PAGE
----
105 kg is not all that heavy, your bike will be ok, bikes and components are designed to support much more weight than a 75 or 80 kilos riders,
     
  6. Volnix

    Volnix Well-Known Member

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    About 109kg seems to be the limit... From the Specialized website: http://cdn.specialized.com/OA_MEDIA/pdf/manuals/OM0225USA_010_AppA_r2.pdf NOTE 1 - WARNING: For riders weighing over 200 lb/91kg, the equipped brake pads must be replaced with Specialized Roval All Condition Brake Pads or Shimano M50T (Part #Y8BC98100) Wet Weather Brake Pads to meet EN 14781 wet braking safety standards. Once replaced the RIDER WEIGHT LIMIT and TOTAL WEIGHT LIMIT are 240 lb/109kg and 260 lb/118kg respectively.
     
  7. danfoz

    danfoz Well-Known Member

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    Some good advice above, especially this part. Regular riding as often as possible even if just for an hour or so, with some longer rides on the weekends working their way slowly up to target distance. You would want to have ridden at least 65-70 miles in one go a couple weeks before the century. If you can do 70, you can do 100 with proper pacing and fueling. Obviously the more the better. Personally this would be my minimum if I wanted to have fun on the big day. The Century is going to have you on the bike for at least 6 hours.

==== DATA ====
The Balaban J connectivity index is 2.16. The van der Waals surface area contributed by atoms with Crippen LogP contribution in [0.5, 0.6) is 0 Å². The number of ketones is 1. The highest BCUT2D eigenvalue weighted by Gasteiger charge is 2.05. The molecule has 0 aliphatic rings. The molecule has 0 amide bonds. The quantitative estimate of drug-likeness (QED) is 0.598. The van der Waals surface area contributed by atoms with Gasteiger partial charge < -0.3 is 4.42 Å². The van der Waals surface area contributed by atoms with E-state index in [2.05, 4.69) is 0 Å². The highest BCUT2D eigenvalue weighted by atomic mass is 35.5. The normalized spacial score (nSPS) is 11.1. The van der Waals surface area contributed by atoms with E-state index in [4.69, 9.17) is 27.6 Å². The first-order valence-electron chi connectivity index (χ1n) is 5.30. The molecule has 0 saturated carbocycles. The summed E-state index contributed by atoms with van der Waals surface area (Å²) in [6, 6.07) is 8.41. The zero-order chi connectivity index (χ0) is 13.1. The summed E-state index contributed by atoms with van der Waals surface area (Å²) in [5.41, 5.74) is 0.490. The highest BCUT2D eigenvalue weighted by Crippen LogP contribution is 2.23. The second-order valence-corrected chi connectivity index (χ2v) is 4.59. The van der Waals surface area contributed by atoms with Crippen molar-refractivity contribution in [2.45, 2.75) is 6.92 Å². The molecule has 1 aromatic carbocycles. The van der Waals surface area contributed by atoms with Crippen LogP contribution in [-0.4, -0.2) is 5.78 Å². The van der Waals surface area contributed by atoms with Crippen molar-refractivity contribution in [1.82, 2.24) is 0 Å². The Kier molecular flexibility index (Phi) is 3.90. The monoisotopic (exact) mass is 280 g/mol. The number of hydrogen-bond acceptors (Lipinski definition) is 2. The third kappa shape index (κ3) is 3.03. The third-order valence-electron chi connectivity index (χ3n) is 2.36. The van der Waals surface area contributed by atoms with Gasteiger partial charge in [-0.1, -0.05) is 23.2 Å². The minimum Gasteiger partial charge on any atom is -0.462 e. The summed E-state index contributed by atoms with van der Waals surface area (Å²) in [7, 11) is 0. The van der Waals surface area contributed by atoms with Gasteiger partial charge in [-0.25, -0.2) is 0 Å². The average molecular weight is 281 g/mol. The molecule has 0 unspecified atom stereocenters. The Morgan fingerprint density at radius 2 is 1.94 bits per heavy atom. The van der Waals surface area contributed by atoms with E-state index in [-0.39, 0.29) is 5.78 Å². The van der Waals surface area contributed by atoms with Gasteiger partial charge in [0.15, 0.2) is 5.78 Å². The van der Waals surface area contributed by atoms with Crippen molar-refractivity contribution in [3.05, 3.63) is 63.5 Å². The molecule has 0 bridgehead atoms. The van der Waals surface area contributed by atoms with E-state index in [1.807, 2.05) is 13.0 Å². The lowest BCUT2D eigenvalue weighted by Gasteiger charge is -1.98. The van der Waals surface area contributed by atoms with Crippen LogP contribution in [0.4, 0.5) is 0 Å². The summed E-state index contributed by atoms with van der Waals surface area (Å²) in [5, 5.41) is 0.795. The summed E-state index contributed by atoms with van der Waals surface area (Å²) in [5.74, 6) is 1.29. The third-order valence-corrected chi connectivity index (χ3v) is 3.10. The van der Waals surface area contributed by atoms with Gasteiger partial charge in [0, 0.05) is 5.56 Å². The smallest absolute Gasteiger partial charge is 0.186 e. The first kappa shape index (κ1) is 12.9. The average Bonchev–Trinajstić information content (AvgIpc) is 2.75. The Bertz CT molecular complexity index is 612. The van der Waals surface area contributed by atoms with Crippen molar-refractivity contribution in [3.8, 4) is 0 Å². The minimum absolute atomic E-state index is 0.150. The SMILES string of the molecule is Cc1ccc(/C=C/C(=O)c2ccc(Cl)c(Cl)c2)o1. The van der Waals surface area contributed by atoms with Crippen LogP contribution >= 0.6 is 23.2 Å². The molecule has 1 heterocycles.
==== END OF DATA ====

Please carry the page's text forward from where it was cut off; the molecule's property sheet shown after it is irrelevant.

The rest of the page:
So at least 3-4 days a week do an hour (or more which can be tough indoors), with weekend single-ride hourly targets approaching 4 or 5 hours (or whatever your schedule can accomodate) along the way.

    Week1: 2 hours
    Week2: 2.5 hours
    Week3 3 hours
    Week4: Rest or easy 2 hours
    Week5: 3 hours
    Week6: 3.5 hours
    Week7: 4 hours
    Week8: Rest or easy 2 hours
    Week9: 3.5 hours
    Week10: 4 hours
    Week11: 4-5 hours
    Week12: Easy 2 hours
    Target: Century

    This is just an example of building up to a target with appropriate rest and added volume. Your buildup could easily be different. As we get older we need to add volume more slowly and include more rest in our plans than our younger counterparts. Make sure doc is ok with the goal, and good luck!
     
  8. vspa

    vspa Active Member

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    they are talking about the brake pads, no big deal,
     
  9. An old Guy

    An old Guy Member

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    There are a number of cross state week long bike rides that people, even kids, do with little training. Some of the days are 100 miles or more. So your goal is reasonable.

    You certainly need to get used to sitting on your bike all day and watching your health issues.

    For training find 2 days a week and out and ride for a while. Twice weekly rides of 5, 10, 15, 20, 30, 40, 50, and finally 70 miles seem to be doable for even beginners. You will be sore. You will be tired. But you will get into condition to ride the 100 miles.

    I would suggest finding a local person with similiar health issues that can help oyu deal with them.